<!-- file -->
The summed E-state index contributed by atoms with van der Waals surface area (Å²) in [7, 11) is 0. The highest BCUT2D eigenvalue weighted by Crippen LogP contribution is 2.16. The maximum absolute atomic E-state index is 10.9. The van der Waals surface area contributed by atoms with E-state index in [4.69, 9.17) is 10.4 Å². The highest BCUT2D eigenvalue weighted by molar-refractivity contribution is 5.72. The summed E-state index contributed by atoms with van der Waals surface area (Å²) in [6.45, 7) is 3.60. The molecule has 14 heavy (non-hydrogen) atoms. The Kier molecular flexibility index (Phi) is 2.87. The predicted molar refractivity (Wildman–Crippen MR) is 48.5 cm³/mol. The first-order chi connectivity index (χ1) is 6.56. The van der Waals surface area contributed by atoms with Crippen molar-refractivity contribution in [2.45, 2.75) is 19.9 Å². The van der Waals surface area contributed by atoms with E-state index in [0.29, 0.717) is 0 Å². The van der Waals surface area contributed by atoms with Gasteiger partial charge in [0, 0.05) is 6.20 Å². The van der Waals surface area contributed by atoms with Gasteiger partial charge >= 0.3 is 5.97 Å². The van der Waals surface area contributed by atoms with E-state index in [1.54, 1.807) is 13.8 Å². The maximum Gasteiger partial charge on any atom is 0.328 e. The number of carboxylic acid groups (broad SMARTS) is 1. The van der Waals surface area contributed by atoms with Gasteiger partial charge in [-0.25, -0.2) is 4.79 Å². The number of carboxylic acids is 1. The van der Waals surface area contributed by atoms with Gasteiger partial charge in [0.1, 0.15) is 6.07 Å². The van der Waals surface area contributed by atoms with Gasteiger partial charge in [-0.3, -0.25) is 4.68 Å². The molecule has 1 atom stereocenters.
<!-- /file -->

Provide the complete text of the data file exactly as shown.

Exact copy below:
The summed E-state index contributed by atoms with van der Waals surface area (Å²) in [7, 11) is 0. The highest BCUT2D eigenvalue weighted by Crippen LogP contribution is 2.16. The maximum absolute atomic E-state index is 10.9. The van der Waals surface area contributed by atoms with E-state index in [4.69, 9.17) is 10.4 Å². The highest BCUT2D eigenvalue weighted by molar-refractivity contribution is 5.72. The summed E-state index contributed by atoms with van der Waals surface area (Å²) in [6.45, 7) is 3.60. The molecule has 14 heavy (non-hydrogen) atoms. The Kier molecular flexibility index (Phi) is 2.87. The predicted molar refractivity (Wildman–Crippen MR) is 48.5 cm³/mol. The first-order chi connectivity index (χ1) is 6.56. The van der Waals surface area contributed by atoms with Crippen molar-refractivity contribution in [2.45, 2.75) is 19.9 Å². The van der Waals surface area contributed by atoms with E-state index in [0.29, 0.717) is 0 Å². The van der Waals surface area contributed by atoms with Gasteiger partial charge in [0, 0.05) is 6.20 Å². The van der Waals surface area contributed by atoms with Gasteiger partial charge >= 0.3 is 5.97 Å². The van der Waals surface area contributed by atoms with E-state index in [1.54, 1.807) is 13.8 Å². The maximum Gasteiger partial charge on any atom is 0.328 e. The number of carboxylic acid groups (broad SMARTS) is 1. The van der Waals surface area contributed by atoms with Gasteiger partial charge in [-0.25, -0.2) is 4.79 Å². The number of carboxylic acids is 1. The van der Waals surface area contributed by atoms with Gasteiger partial charge in [0.1, 0.15) is 6.07 Å². The van der Waals surface area contributed by atoms with Gasteiger partial charge in [-0.3, -0.25) is 4.68 Å². The molecule has 1 atom stereocenters.